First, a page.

Channel Your Inner Editor – 7 Self-Editing Tips


Not everyone is fortunate enough to have an editor to check what we write before it goes to the client or is put in front of the audience. Editing your own writing is difficult because our brains know what we intend, fill in blanks, and skip over errors.

Following are a few tips to help you edit your own writing.

  • Break your writing into three steps:
  1. Write the entire text before starting to edit so you can see the entire flow and organization.
  2. Set your text aside for a while. Don’t look at what you wrote for a few hours, a few days, or even a few weeks. If you’ve been working on a 100-page document, chances are that you will be happy to take a break from looking at it. This gets your mind to forget about the nuances of the text. You are less likely to mentally fill in missing words, correct word order, or correct spelling as you read.
  3. Return to your text with fresh eyes and edit.
  • Print the document and edit it. Most people skim when reading on the computer but read more of the words when it is on paper.
  • Run the program’s spelling and grammar editor. This will catch most errors, BUT NOT ALL.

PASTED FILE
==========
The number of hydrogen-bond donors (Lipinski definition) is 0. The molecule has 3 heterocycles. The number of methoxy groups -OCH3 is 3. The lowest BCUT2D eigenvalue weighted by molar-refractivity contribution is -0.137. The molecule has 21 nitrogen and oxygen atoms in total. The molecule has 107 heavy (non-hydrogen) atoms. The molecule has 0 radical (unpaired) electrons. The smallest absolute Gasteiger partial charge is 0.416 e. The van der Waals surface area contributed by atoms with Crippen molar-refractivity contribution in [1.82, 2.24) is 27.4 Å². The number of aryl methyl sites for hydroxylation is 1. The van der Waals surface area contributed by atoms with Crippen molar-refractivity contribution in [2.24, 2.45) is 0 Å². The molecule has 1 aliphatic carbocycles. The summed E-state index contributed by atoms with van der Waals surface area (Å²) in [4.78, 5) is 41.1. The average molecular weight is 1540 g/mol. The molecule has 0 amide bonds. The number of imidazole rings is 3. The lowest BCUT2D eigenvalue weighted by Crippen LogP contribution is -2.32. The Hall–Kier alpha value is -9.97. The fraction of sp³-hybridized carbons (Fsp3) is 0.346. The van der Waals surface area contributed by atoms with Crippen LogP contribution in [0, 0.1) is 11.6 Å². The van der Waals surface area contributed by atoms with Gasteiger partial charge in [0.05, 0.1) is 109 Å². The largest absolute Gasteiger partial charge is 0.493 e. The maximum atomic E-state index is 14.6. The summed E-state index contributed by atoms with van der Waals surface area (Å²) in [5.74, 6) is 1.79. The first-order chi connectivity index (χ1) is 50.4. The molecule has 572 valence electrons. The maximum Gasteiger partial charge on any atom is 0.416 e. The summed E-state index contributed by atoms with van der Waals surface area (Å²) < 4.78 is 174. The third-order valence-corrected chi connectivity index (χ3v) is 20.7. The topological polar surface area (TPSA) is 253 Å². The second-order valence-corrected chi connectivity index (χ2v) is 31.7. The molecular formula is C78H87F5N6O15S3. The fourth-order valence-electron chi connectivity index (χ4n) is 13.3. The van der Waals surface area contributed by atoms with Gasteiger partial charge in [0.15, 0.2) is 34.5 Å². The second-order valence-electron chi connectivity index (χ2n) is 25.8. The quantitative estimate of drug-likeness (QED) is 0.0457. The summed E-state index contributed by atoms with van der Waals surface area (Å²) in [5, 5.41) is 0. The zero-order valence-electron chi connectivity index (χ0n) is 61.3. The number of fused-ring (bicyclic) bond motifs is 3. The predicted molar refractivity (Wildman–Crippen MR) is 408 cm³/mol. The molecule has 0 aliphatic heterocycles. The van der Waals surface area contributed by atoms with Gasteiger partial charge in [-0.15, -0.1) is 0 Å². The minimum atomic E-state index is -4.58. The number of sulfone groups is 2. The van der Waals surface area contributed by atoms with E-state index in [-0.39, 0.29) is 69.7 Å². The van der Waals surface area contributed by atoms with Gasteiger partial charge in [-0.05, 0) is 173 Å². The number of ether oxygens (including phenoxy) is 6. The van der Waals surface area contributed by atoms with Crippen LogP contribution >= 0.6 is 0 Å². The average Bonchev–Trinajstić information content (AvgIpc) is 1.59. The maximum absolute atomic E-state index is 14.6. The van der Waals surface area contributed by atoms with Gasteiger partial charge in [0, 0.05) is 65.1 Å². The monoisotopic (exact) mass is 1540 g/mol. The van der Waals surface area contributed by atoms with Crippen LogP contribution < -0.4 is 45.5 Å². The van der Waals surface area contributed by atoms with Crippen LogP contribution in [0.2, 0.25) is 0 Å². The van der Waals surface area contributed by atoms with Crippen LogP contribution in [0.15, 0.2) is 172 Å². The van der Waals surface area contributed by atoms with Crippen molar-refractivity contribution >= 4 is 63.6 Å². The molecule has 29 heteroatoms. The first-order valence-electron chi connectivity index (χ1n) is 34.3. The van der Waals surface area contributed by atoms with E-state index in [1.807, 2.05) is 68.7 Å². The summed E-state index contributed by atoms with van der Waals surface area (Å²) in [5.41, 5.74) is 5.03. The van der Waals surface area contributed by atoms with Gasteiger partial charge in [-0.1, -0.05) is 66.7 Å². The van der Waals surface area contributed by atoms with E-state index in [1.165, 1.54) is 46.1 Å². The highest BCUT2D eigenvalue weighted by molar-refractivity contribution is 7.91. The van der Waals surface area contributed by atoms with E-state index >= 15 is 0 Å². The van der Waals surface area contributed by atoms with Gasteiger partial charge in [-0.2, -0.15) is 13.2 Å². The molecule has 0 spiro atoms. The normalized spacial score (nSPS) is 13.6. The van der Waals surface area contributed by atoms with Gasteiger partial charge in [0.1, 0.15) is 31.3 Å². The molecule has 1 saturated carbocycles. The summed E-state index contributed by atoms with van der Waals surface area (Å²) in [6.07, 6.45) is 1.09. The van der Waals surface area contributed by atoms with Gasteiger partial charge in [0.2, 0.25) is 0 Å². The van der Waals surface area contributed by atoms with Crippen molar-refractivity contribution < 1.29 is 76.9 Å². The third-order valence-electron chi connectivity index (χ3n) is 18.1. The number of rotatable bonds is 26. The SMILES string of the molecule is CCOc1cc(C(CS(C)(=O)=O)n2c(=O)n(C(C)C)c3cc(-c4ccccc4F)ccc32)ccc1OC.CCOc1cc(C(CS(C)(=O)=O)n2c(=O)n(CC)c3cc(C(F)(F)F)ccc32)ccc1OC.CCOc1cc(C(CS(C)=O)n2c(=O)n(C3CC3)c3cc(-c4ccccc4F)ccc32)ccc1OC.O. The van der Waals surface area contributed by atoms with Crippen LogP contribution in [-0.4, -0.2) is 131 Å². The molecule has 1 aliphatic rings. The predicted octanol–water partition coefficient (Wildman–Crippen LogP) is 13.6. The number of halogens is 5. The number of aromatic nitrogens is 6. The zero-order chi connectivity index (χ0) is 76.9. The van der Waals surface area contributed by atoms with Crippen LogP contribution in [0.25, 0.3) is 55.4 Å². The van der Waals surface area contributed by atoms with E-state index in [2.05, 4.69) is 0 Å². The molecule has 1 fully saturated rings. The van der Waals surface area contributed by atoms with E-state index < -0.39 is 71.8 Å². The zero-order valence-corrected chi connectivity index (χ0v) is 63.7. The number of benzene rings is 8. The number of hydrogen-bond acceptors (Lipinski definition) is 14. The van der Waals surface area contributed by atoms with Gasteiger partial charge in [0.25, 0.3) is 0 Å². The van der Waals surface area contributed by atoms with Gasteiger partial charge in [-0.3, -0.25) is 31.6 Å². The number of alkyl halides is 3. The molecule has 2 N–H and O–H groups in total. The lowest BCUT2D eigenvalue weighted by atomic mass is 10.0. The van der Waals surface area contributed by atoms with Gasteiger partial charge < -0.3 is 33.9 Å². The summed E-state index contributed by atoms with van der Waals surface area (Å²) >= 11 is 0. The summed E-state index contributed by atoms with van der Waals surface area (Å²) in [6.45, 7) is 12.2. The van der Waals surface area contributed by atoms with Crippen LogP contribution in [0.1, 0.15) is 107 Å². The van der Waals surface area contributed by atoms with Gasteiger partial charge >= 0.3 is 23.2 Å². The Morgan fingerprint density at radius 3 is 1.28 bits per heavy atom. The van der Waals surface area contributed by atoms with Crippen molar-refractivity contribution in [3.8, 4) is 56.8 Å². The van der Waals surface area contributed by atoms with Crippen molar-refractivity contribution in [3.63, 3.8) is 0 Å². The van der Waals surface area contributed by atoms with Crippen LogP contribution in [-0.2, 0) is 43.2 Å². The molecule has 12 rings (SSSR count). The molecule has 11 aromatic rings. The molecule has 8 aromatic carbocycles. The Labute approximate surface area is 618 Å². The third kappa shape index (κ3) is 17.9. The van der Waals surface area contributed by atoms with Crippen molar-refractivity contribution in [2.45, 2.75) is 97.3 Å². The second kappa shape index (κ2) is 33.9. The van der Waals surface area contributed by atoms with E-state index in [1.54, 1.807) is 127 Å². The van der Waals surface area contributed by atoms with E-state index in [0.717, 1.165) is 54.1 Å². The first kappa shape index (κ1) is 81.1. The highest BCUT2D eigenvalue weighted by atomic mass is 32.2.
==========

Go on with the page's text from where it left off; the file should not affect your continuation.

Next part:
• Read slowly. Reading out loud also helps.
  • Never try to edit while you write. Correcting the occasional misspelling is fine, but don’t go back to reword or tweak sentences. Get your thoughts down so the text does not seem choppy or confusing.
  • Edit the entire document three times, at least. You’ll be amazed at what you miss the first two times through.
  • Most importantly, leave sufficient time to edit. We all have a tendency to write up to the deadline and then rush through the editing. Better writing comes from good editing and you need time to edit properly.

To help you on your editing journey, you can use this handy Editing Checklist. (Refer to my post Editors – A Writer’s Superhero or Archenemy for information on the levels of editing.)